John Siracusa > Rose-DB-Object > Rose::DB::Object::ConventionManager

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NAME ^

Rose::DB::Object::ConventionManager - Provide missing metadata by convention.

SYNOPSIS ^

  package My::Product;

  use base 'Rose::DB::Object';

  __PACKAGE__->meta->setup(columns => [ ... ]);

  # No table is set above, but look at this: the
  # convention manager provided one for us.
  print __PACKAGE__->meta->table; # "products"

  ##
  ## See the EXAMPLE section below for a more complete demonstration.
  ##

DESCRIPTION ^

Each Rose::DB::Object-derived object has a convention manager that it uses to fill in missing metadata. The convention manager encapsulates a set of rules (conventions) for generating various pieces of metadata in the absence of explicitly specified values: table names, column names, etc.

Each Rose::DB::Object-derived class's convention manager object is stored in the convention_manager attribute of its Rose::DB::Object::Metadata (meta) object. Rose::DB::Object::ConventionManager is the default convention manager class.

The object method documentation below describes both the purpose of each convention manager method and the particular rules that Rose::DB::Object::ConventionManager follows to fulfill that purpose. Subclasses must honor the purpose of each method, but are free to use any rules they choose.

Note well: When reading the descriptions of the rules used by each convention manager method below, remember that only values that are missing will be set by the convention manager. Explicitly providing a value for a piece of metadata obviates the need for the convention manager to generate one.

If insufficient information is available, or if the convention manager simply declines to fulfill a request, undef may be returned from any metadata-generating method.

In the documentation, the adjectives "local" and "foreign" are used to distinguish between the things that belong to the convention manager's class and the class on "the other side" of the inter-table relationship, respectively.

SUMMARY OF DEFAULT CONVENTIONS ^

Although the object method documentation below includes all the information required to understand the default conventions, it's also quite spread out. What follows is a summary of the default conventions. Some details have necessarily been omitted or simplified for the sake of brevity, but this summary should give you a good starting point for further exploration.

Here's a brief summary of the default conventions as implemented in Rose::DB::Object::ConventionManager.

Table, column, foreign key, and relationship names are lowercase, with underscores separating words.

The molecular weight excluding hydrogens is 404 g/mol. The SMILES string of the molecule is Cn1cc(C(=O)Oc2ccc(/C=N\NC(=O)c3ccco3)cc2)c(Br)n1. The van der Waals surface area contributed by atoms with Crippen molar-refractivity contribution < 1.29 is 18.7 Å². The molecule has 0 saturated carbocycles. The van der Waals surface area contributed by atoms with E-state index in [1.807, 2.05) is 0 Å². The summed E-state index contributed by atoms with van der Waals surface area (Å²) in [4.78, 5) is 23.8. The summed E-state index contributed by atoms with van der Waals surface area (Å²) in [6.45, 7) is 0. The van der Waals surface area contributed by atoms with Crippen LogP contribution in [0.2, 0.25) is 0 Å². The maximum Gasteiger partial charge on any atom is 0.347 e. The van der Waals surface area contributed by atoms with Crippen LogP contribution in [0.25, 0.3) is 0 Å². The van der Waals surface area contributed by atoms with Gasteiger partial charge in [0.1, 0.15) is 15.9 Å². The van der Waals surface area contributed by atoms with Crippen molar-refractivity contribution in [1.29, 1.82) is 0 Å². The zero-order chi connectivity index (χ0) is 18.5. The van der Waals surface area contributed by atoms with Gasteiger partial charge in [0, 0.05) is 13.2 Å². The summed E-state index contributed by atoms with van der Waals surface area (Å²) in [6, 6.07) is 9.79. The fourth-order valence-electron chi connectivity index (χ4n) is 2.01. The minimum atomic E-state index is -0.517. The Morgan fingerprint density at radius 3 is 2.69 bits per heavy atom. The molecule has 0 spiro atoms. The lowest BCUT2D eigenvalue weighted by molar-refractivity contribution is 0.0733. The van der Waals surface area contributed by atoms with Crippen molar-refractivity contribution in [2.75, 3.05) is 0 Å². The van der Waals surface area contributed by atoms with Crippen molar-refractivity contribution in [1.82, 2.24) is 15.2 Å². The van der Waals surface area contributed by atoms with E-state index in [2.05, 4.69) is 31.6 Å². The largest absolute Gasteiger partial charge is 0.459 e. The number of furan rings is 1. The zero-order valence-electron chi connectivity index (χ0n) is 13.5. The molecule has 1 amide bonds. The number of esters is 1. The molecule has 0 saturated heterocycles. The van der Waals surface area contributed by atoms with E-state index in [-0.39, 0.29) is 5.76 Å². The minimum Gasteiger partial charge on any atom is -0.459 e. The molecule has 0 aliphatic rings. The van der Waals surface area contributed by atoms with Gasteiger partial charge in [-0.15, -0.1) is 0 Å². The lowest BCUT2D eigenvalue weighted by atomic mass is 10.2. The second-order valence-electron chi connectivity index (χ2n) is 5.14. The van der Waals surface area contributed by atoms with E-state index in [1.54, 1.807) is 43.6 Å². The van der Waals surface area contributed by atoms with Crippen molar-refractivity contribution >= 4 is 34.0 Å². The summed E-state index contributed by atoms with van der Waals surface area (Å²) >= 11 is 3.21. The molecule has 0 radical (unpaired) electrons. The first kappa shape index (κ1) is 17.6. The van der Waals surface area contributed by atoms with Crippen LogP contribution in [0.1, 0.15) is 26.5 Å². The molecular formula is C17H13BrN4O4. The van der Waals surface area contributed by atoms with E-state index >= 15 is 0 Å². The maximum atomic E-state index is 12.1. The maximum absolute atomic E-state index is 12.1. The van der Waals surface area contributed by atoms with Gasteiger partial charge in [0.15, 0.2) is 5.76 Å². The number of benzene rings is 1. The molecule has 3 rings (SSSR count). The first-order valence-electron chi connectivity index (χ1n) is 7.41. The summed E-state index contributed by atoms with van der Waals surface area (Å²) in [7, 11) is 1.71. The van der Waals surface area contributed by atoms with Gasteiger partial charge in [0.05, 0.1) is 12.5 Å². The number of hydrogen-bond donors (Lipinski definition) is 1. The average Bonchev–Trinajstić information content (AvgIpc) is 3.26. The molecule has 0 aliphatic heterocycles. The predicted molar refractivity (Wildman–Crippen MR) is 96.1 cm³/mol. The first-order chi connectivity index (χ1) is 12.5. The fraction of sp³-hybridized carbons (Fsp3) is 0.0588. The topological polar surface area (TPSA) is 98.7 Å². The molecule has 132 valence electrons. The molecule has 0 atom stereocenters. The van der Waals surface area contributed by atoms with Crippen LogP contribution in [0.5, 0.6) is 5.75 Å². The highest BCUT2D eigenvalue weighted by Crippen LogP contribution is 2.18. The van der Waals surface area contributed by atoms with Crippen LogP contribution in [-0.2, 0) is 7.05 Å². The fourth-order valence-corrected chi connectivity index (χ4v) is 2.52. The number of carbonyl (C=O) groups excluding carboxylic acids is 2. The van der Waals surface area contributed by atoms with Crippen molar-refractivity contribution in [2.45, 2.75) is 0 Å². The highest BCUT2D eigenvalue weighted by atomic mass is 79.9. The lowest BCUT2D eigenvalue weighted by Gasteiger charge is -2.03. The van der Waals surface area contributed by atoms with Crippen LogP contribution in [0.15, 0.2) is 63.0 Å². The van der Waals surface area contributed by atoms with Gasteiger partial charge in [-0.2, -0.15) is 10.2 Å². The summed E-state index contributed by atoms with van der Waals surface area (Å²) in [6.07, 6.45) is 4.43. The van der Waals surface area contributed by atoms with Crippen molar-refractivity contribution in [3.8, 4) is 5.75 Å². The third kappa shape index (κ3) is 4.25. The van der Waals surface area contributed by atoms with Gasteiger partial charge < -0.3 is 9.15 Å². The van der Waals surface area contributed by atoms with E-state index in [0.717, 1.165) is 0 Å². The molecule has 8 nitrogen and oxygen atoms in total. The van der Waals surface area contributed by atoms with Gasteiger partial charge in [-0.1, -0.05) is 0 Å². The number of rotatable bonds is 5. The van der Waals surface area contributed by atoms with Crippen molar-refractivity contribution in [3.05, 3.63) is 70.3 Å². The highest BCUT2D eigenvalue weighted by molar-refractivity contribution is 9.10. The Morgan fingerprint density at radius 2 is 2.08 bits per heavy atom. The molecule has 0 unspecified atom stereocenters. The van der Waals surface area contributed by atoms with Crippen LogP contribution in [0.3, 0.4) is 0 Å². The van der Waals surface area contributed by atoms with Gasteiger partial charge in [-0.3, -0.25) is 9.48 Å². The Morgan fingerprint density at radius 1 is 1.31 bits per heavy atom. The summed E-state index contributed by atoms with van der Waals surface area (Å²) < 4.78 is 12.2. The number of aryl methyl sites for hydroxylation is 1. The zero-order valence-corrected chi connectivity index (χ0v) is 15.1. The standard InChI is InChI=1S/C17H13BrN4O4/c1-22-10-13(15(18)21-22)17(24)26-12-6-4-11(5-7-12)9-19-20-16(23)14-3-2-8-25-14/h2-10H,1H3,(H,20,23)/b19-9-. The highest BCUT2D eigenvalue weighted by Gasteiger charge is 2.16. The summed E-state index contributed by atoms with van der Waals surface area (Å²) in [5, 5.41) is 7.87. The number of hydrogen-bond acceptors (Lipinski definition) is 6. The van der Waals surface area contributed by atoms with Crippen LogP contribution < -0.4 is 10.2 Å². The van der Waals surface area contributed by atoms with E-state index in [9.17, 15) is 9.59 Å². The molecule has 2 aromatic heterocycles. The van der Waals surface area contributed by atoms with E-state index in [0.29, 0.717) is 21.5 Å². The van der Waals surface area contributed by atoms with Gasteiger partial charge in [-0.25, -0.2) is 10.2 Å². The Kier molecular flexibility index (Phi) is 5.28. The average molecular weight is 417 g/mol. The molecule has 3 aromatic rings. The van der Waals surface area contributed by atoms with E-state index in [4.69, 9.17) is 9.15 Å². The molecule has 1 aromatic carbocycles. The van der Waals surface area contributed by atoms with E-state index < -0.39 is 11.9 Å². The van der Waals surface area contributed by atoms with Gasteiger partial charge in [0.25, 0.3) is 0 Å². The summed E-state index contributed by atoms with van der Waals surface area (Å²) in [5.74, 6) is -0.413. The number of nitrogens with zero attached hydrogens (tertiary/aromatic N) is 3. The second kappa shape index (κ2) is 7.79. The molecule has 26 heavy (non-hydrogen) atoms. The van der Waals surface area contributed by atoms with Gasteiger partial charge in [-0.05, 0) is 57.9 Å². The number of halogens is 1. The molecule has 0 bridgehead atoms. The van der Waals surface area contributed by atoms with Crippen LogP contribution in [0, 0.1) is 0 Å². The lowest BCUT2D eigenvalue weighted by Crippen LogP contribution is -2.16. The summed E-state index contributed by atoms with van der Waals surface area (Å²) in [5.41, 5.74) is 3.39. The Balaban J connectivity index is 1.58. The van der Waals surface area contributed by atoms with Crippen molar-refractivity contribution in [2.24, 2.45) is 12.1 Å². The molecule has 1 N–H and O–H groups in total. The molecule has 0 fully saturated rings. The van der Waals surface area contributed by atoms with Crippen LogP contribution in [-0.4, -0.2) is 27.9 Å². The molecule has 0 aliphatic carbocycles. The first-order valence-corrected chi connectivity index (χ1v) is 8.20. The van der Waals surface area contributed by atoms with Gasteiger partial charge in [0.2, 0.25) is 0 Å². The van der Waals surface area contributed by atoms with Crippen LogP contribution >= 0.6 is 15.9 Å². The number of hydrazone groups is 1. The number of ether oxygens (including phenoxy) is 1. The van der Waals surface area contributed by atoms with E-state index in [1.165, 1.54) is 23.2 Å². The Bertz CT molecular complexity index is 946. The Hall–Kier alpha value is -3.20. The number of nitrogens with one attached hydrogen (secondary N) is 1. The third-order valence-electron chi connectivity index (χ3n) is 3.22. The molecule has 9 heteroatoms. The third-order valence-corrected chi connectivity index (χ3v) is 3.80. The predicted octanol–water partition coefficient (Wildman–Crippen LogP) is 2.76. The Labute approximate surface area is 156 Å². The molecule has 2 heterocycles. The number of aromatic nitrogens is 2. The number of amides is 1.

Examples: products, street_address, date_created, vendor_id.

Table names are plural.

Examples: products, vendors, codes, customer_details, employee_addresses.

(This convention can be overridden via the tables_are_singular method.)

Class names are singular, title-cased, with nothing separating words.

Examples: Product, Vendor, Code, CustomerDetail, EmployeeAddress.

Primary key column names do not contain the table name.

For example, the primary key column name in the products table might be id or sku, but should not be product_id or product_sku.

Foreign key column names are made from the singular version of the foreign table's name joined (with an underscore) to the foreign table's key column name.

Examples: product_sku, vendor_id, employee_address_id.

One-to-one and many-to-one relationship names are singular.

Examples: product, vendor, code. These relationships may point to zero or one foreign object. The default method names generated from such relationships are based on the relationship names, so singular names make the most sense.

One-to-many and many-to-many relationship names are plural.

Examples: colors, prices, customer_details. These relationships may point to more than one foreign object. The default method names generated from such relationships are based on the relationship names, so plural names make the most sense.

Mapping tables and their associated classes that participate in many-to-many relationships are named according a formula that combines the names of the two classes/tables that are being linked.

See the auto_relationship, looks_like_map_class, and looks_like_map_table documentation for all the details.

CONSTRUCTOR ^

new PARAMS

Constructs a new object based on PARAMS, where PARAMS are name/value pairs. Any object attribute is a valid parameter name.

OBJECT METHODS ^

auto_column_method_name TYPE, COLUMN, NAME, OBJECT_CLASS

Given a Rose::DB::Object::Metadata::Column column type, a Rose::DB::Object::Metadata::Column object or column name, a default method name, and a Rose::DB::Object-derived class name, return an appropriate method name. The default implementation simply returns undef, relying on the hard-coded default method-type-to-name mapping implemented in Rose::DB::Object::Metadata's method_name_from_column method.

auto_foreign_key NAME [, SPEC]

Given a foreign key name and an optional reference to a hash SPEC of the type passed to Rose::DB::Object::Metadata's add_foreign_keys method, return an appropriately constructed Rose::DB::Object::Metadata::ForeignKey object.

The foreign key's class name is generated by calling related_table_to_class, passing NAME and the convention manager's class as arguments. An attempt is made is load the class. If this fails, the foreign key's class name is not set.